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Hundreds of Augusta city workers received pay increases over the past year

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Augusta department heads and elected officials, with the blessing of the city administrator, delivered about $2.67 million in pay raises to 816 city employees over the past 12 months.

The pay increases ranged from $53,917, the local salary bump enjoyed by former assistant state court solicitor Kellie Kenner-McIntyre after her election to solicitor-general, to the $500 one-time increase afforded 43 Augusta-Richmond County library staffers.

The raises – averaging $3,512 – have come in a period when the city has dipped into its reserves to balance its budget.

The man authorized to sign off on all pay increases of 15 percent or less, City Admin­istrator Fred Russell, defended them as either higher pay based on new job descriptions or the actions of elected officials whose wisdom is not his to question.

“Nobody that has worked for us has gotten more money simply to do the same thing,” Rus­sell said. “They’re based on a revision of their job descriptions.”

He cited his office’s two administrative assistants, who garnered 20 percent and 25 percent pay increases under new job descriptions.

To compile the raise information, The Augusta Chronicle analyzed salary information provided by the city human resources department in Feb­ruary 2012 and February 2013 for differences. While 36 city employees saw their pay decrease because of a demotion or shift in funding source, nearly a third of the city’s 2,400 full-time employees saw theirs go up.

Many of the increases were in departments where Rus­sell has less of a say, such as those overseen by governing boards or authorities such as Augusta Canal Authority or the Downtown De­vel­opment Authority, both of whose executive directors received raises over the year.

Similarly, Russell said he had little choice but to approve Mayor Deke Copen­ha­ver’s request to raise the salaries of his two staffers, increases of 20 percent and 25 percent.

“If Deke said he wanted to pay them more and he had that in the budget, that’s up to him,” Russell said.

In Copenhaver’s case and the rest, the increases came from within departments’ existing budgets and not from the city’s general fund, according to Russell.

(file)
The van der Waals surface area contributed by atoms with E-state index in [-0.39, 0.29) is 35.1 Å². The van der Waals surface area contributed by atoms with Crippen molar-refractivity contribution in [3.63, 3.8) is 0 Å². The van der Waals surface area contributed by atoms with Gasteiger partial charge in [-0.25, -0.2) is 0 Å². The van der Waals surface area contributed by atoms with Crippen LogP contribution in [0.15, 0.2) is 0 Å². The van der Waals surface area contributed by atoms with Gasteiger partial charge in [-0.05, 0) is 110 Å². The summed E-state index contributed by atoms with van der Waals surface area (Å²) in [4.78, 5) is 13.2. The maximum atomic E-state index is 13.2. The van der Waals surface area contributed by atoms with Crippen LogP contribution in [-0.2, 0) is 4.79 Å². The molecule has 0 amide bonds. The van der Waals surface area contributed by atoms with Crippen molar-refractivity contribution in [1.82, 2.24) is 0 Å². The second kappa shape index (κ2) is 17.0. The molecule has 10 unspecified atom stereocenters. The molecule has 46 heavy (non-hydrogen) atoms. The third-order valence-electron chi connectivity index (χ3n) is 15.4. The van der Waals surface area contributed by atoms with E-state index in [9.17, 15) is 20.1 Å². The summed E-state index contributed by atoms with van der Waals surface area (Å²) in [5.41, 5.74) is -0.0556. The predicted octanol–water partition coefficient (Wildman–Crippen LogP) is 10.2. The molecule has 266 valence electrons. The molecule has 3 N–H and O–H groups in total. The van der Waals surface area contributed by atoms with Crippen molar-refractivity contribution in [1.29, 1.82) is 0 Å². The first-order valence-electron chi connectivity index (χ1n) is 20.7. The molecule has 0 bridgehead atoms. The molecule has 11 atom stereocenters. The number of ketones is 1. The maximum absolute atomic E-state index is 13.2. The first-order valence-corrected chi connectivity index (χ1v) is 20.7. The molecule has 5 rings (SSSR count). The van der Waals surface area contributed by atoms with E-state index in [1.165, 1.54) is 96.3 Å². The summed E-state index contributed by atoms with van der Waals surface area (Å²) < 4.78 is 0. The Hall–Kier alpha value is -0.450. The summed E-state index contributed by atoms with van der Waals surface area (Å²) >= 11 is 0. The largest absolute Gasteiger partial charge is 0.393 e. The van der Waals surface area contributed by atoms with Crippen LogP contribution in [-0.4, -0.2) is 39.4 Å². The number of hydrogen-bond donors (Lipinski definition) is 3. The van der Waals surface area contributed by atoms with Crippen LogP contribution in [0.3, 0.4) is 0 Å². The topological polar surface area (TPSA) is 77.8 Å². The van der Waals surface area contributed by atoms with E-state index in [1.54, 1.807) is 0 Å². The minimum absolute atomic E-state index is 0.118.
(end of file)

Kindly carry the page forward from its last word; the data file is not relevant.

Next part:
Two places with some of the most raises – Augusta Regional Airport and Au­gus­ta Utilities – are departments that generate their own revenue to pay the raises, with Russell’s signature.

About 38 airport staffers got a pay raise during the year, the largest being a $13,714 increase for airport firefighter Ronald Kendrick, who was promoted to training captain. The raises, funded by revenue generated at the airport, totaled $215,646.

At the sheriff’s office, 167 employees saw their pay increase while eight were lowered. Some of the changes are the work of new Sheriff Richard Roundtree, who sparked public outcry by asking to increase his pay above the state minimum.

Most of the increases, which averaged more than $2,600, went to jailers and road patrol deputies, though a few went to Roundtree’s handpicked senior staff.

Russell said he hadn’t kept track of how many raises he’d approved over the year and probably would not have a raise report Monday, when Com­missioner Bill Lockett asked him to present one.

Lockett was skeptical about the justification for the increases.

“All those people who got those pay increases for the assumption of additional duties, not a single one to my knowledge increased their work hours,” Lockett said. “That tells me that you did not have enough work in the first place.”

In 2011, news that Russell had approved 44 pay raises without notifying the commission nearly cost him his job, despite the fact that the commission had recently authorized him to approve any raise of 15 percent or less.

Utilities Director Tom Wiedmeier said his department’s raises should have gone through with the set that Russell approved in 2011, which were part of a government restructuring intended to save money.

After the 2011 controversy, Wiedmeier hired a compensation analyst to review job descriptions and analyze pay, resulting in the 189 raises, totaling $783,071, that his staff received over the year.

Fire Chief Chris James justified the raises to 85 firefighters as either for those completing their mandatory probationary year or a leveling of uneven increases for the same rank doled out by former Chief Howard Willis.

“It was only because they had been promoted but not given the proper compensation,” James said.

DATABASE: Employee Raises

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Little Lamb